WeWork Labs' Roee Adler on why Indian startups are ready to solve global problems
Roee Adler, Senior Vice President and Global Head of WeWork Labs, advised Indian entrepreneurs to start with a global challenge that manifests in India in a very unique way.
Indian startups are world-ready, and how. Roee Adler, who joined WeWork in 2013 as Chief Product Officer and now superheads WeWork Labs as the Senior Vice President and Global Head, told us how at TechSparks 2018. On the first day of the ninth edition of TechSparks, he spoke about how Indian startups were ready to take on the world.
Roee has been a part of five startups; of these, two failed while three were acquired successfully. His association with umpteen startups led Roee to develop an interesting perspective on the journeys of entrepreneurs.
Roee's India journey began when he moved from Tel Aviv to New York with his wife. They had a tiny apartment and Roee needed office space for his startup. A friend introduced him to Adam Neumann, Co-founder of WeWork. Until then, Roee had never heard of him or WeWork, which was then a team of 50 employees. But not so long after, Roee joined the company and went on to make more
He began by speaking about the history of innovation, as he saw it.
The story of crypto-Jews
Towards the end of the 14th century , Roee said the King of Spain had ordered that he did not want Jewish people in his kingdom. He gave Jewish people a choice - to convert to Catholicism or leave Spain. The majority of Spanish Jews converted, but followed the Jewish religion secretly. They were, at that time, known as “crypto-Jews”.
When the Spanish king and queen found out about these crypto-Jews, they decided to act. They set up a police force-like organisation called The Spanish Inquisition, who would find Jewish people pretending to be Catholics and execute them.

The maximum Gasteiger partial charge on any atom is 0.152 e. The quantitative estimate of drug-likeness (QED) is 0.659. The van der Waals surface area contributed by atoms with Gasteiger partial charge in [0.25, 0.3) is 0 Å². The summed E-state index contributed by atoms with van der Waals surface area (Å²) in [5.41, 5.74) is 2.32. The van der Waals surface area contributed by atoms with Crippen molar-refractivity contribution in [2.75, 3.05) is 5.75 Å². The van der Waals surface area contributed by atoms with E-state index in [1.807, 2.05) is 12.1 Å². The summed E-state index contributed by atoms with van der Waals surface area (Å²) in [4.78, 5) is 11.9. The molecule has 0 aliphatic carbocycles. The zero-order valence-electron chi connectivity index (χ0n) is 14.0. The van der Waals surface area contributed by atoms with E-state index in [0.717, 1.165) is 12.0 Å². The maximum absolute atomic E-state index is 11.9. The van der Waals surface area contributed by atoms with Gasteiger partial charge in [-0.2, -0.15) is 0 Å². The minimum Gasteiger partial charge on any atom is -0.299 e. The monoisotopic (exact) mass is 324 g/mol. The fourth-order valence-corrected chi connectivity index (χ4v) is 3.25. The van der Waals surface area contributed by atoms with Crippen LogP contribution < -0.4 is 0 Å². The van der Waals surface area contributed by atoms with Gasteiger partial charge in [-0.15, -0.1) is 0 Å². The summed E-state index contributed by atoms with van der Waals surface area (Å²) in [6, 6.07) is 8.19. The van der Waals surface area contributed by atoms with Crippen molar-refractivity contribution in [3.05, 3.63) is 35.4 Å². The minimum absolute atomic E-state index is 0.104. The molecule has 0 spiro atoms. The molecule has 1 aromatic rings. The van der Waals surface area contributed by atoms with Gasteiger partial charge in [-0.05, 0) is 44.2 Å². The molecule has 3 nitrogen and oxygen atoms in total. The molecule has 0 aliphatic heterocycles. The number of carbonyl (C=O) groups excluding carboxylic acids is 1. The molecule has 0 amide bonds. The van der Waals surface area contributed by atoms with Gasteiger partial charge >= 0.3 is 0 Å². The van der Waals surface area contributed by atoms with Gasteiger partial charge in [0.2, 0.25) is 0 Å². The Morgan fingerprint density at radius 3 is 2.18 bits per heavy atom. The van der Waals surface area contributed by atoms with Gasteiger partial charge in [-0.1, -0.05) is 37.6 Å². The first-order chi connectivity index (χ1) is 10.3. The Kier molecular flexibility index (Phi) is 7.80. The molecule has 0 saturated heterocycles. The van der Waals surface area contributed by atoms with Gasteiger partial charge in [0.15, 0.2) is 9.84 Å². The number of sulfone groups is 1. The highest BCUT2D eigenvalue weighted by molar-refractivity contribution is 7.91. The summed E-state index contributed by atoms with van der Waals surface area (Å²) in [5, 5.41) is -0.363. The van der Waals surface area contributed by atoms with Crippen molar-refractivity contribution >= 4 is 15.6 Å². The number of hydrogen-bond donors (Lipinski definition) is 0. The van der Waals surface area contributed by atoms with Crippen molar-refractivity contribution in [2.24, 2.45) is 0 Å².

For decades, the Jewish people had to develop sophisticated ways to hide their religion. Giving context to the story, Roee says, “This nation and its people had to develop great skills in hiding themselves. It should come as no surprise, that some of the biggest innovations in cryptography and cybesecurity come from these very people.”
Similarly, the British did a lot of things in Israel, including the trade embargo. This meant that medicines could not be imported into the country. The Israelis opted for reverse engineering and developed new medicines from existing ones to help the population.
Roee put this story into context, saying that when generic medicines came up, Israeli companies became the biggest producers.
“I personally believe that the history, culture, and legacy of a nation and its people are the roots that lead to unique innovation,” Roee said.
Innovation in India
As a global citizen, Roee said one can always relate to India, due to its vastness. The explosion of commerce decades ago forced India to re-invent as there was no other choice. “I have personally known entrepreneurs who are trying to develop innovative ideas to service people who have limited opportunity,” he said.
The vastness of India and the combination of several cities and thousands of villages called for innovation in cheap transportation. “But how does one scale this idea?” Roee asked.
According to Roee, looking at global challenges was the solution. “Indian entrepreneurs must focus on solving world problems,” he added.
Many global challenges exist in India, and a few Indian entrepreneurs are working on them. If Indian entrepreneurs think about one percent of the unique problems of this country that are common with the biggest multinational corporations and look at solutions, that would help them scale, Roee said.
“The issue of education quality is very unique in India. That said, the solution to this can ideally be leveraged in many other countries around the world,” Roee said.
Indian startups working on solving the country's problems are often criticised for not solving global problems. On the other hand, startups that think globally are castigated for not solving the country's problems first.
Roee advised Indian entrepreneurs to “start with a global challenge that manifests in India in a very unique way”. “Execute locally but keep thinking globally,” he said.
Any Indian challenge that is a global challenge positions the present and future generations of Indian innovators to “change the world”, Roee said.
YourStory's annual extravaganza TechSparks brings together the best and the brightest from the startup ecosystem, corporate world, policy makers, and of course, the investor community. Over the years, it has grown to become India's most loved tech and startup platform for knowledge sharing and networking. The ninth edition of TechSparks also marks YourStory's 10th anniversary. A big thank you for all your support over the years and keep reading and watching YourStory.